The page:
library(methods)
library(dplyr)
library(xml2)

setClass("dummy", representation(x="numeric", y="numeric"))

types <- list(
  "logical vector" = logical(),
  "integer vector" = integer(),
  "numeric vector" = numeric(),
  "complex vector" = complex(),
  "character vector" = character(),
  "raw vector" = raw(),
  factor = factor(),
  "logical matrix" = matrix(logical()),
  "numeric matrix" = matrix(numeric()),
  "logical array" = array(logical(8), c(2, 2, 2)),
  "numeric array" = array(numeric(8), c(2, 2, 2)),
  list = list(),
  pairlist = .Options,
  "data frame" = data.frame(),
  "closure function" = identity,
  "builtin function" = `+`,
  "special function" = `if`,
  environment = new.env(),
  null = NULL,
  formula = y ~ x,
  expression = expression(),
  call = call("identity"),
  name = as.name("x"),
  "paren in expression" = expression((1))[[1]],
  "brace in expression" = expression({1})[[1]],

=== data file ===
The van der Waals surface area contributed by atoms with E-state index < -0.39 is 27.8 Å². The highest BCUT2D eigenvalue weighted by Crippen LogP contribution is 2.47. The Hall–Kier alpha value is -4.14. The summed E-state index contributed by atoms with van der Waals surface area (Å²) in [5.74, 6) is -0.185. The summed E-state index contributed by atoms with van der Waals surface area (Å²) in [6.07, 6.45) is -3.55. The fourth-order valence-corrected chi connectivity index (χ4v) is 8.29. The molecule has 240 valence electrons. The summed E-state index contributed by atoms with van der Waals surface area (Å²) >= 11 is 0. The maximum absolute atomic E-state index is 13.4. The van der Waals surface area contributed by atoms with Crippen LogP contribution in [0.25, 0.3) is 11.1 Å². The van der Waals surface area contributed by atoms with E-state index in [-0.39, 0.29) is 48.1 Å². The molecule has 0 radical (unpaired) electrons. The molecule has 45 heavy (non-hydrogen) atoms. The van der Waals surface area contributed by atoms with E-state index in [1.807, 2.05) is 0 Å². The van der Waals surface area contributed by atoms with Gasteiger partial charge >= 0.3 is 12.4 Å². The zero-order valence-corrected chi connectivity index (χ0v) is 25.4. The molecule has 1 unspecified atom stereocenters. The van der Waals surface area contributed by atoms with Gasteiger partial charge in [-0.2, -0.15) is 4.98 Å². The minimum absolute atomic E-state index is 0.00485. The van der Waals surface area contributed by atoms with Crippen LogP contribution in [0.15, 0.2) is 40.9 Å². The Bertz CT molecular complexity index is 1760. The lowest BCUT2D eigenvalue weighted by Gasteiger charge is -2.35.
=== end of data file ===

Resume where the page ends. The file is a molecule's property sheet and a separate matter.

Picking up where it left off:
"S3 lm object" = lm(dist ~ speed, cars),
  "S4 dummy object" = new("dummy", x = 1:10, y = rnorm(10)),
  "external pointer" = read_xml("<foo><bar /></foo>")$node
)

type_info <- Map(
  function(x, nm)
  {
    data_frame(
      "spoken type" = nm,
      class = class(x), 
      mode  = mode(x),
      typeof = typeof(x),
      storage.mode = storage.mode(x)
    )
  },
  types,
  names(types)
) %>% bind_rows

knitr::kable(type_info)

Here's the output:

|spoken type         |class       |mode        |typeof      |storage.mode |
|:-------------------|:-----------|:-----------|:-----------|:------------|
|logical vector      |logical     |logical     |logical     |logical      |
|integer vector      |integer     |numeric     |integer     |integer      |
|numeric vector      |numeric     |numeric     |double      |double       |
|complex vector      |complex     |complex     |complex     |complex      |